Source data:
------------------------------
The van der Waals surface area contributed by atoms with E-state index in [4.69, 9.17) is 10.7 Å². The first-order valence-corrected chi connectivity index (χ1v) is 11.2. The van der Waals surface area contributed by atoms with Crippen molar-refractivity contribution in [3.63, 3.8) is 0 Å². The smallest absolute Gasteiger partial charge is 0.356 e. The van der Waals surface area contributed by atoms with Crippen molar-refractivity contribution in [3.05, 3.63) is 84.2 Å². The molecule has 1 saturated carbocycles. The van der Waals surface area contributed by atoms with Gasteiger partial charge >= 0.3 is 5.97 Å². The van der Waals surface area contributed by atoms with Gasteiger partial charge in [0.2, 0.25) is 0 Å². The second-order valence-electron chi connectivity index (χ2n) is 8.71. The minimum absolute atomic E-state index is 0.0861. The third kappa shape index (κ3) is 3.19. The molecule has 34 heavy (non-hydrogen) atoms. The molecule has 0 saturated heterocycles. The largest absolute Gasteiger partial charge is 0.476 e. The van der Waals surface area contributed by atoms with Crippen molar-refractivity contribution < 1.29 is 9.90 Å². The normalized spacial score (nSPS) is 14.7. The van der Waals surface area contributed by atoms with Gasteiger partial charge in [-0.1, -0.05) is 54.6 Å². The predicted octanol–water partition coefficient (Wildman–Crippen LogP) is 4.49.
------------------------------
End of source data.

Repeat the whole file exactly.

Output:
The van der Waals surface area contributed by atoms with E-state index in [4.69, 9.17) is 10.7 Å². The first-order valence-corrected chi connectivity index (χ1v) is 11.2. The van der Waals surface area contributed by atoms with Crippen molar-refractivity contribution in [3.63, 3.8) is 0 Å². The smallest absolute Gasteiger partial charge is 0.356 e. The van der Waals surface area contributed by atoms with Crippen molar-refractivity contribution in [3.05, 3.63) is 84.2 Å². The molecule has 1 saturated carbocycles. The van der Waals surface area contributed by atoms with Gasteiger partial charge >= 0.3 is 5.97 Å². The van der Waals surface area contributed by atoms with Gasteiger partial charge in [0.2, 0.25) is 0 Å². The second-order valence-electron chi connectivity index (χ2n) is 8.71. The minimum absolute atomic E-state index is 0.0861. The third kappa shape index (κ3) is 3.19. The molecule has 34 heavy (non-hydrogen) atoms. The molecule has 0 saturated heterocycles. The largest absolute Gasteiger partial charge is 0.476 e. The van der Waals surface area contributed by atoms with Crippen molar-refractivity contribution < 1.29 is 9.90 Å². The normalized spacial score (nSPS) is 14.7. The van der Waals surface area contributed by atoms with Gasteiger partial charge in [-0.1, -0.05) is 54.6 Å². The predicted octanol–water partition coefficient (Wildman–Crippen LogP) is 4.49.